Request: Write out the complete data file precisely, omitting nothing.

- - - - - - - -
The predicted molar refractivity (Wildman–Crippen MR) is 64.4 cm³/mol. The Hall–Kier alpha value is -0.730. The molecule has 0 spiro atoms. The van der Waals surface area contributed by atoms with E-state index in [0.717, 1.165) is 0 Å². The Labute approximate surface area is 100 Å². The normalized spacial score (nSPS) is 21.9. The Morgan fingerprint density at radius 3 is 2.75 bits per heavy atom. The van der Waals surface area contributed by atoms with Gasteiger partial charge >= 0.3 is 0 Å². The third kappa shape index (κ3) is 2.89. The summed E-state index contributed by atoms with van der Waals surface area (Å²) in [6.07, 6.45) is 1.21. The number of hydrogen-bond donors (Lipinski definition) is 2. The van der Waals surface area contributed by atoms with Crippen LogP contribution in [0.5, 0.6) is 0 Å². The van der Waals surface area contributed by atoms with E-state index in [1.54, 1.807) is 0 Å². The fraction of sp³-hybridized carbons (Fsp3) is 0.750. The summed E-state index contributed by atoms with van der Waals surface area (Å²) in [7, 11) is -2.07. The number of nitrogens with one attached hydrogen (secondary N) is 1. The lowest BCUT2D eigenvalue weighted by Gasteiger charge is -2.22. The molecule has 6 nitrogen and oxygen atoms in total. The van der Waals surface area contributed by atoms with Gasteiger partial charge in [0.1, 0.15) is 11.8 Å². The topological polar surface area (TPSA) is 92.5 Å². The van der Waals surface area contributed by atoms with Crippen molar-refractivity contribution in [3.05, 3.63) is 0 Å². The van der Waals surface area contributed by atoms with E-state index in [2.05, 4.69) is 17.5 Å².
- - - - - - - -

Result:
The predicted molar refractivity (Wildman–Crippen MR) is 64.4 cm³/mol. The Hall–Kier alpha value is -0.730. The molecule has 0 spiro atoms. The van der Waals surface area contributed by atoms with E-state index in [0.717, 1.165) is 0 Å². The Labute approximate surface area is 100 Å². The normalized spacial score (nSPS) is 21.9. The Morgan fingerprint density at radius 3 is 2.75 bits per heavy atom. The van der Waals surface area contributed by atoms with Gasteiger partial charge >= 0.3 is 0 Å². The third kappa shape index (κ3) is 2.89. The summed E-state index contributed by atoms with van der Waals surface area (Å²) in [6.07, 6.45) is 1.21. The number of hydrogen-bond donors (Lipinski definition) is 2. The van der Waals surface area contributed by atoms with Crippen LogP contribution in [0.5, 0.6) is 0 Å². The van der Waals surface area contributed by atoms with E-state index in [1.54, 1.807) is 0 Å². The fraction of sp³-hybridized carbons (Fsp3) is 0.750. The summed E-state index contributed by atoms with van der Waals surface area (Å²) in [7, 11) is -2.07. The number of nitrogens with one attached hydrogen (secondary N) is 1. The lowest BCUT2D eigenvalue weighted by Gasteiger charge is -2.22. The molecule has 6 nitrogen and oxygen atoms in total. The van der Waals surface area contributed by atoms with Gasteiger partial charge in [0.1, 0.15) is 11.8 Å². The topological polar surface area (TPSA) is 92.5 Å². The van der Waals surface area contributed by atoms with Crippen molar-refractivity contribution in [3.05, 3.63) is 0 Å². The van der Waals surface area contributed by atoms with E-state index in [2.05, 4.69) is 17.5 Å².